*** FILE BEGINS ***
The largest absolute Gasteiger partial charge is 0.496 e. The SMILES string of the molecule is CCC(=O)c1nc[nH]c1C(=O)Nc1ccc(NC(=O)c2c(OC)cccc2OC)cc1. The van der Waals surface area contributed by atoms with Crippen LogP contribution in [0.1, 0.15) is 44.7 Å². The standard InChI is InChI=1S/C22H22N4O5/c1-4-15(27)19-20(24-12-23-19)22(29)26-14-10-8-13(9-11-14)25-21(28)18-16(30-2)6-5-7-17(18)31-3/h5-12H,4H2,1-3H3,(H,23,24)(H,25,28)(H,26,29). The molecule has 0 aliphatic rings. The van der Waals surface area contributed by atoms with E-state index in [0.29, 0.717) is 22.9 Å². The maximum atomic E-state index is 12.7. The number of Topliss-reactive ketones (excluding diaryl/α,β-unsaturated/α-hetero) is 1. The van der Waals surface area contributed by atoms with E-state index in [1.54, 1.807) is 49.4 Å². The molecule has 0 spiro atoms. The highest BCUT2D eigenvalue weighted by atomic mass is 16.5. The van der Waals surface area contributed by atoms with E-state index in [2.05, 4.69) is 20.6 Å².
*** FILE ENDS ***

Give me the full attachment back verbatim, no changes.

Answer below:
The largest absolute Gasteiger partial charge is 0.496 e. The SMILES string of the molecule is CCC(=O)c1nc[nH]c1C(=O)Nc1ccc(NC(=O)c2c(OC)cccc2OC)cc1. The van der Waals surface area contributed by atoms with Crippen LogP contribution in [0.1, 0.15) is 44.7 Å². The standard InChI is InChI=1S/C22H22N4O5/c1-4-15(27)19-20(24-12-23-19)22(29)26-14-10-8-13(9-11-14)25-21(28)18-16(30-2)6-5-7-17(18)31-3/h5-12H,4H2,1-3H3,(H,23,24)(H,25,28)(H,26,29). The molecule has 0 aliphatic rings. The van der Waals surface area contributed by atoms with E-state index in [0.29, 0.717) is 22.9 Å². The maximum atomic E-state index is 12.7. The number of Topliss-reactive ketones (excluding diaryl/α,β-unsaturated/α-hetero) is 1. The van der Waals surface area contributed by atoms with E-state index in [1.54, 1.807) is 49.4 Å². The molecule has 0 spiro atoms. The highest BCUT2D eigenvalue weighted by atomic mass is 16.5. The van der Waals surface area contributed by atoms with E-state index in [2.05, 4.69) is 20.6 Å².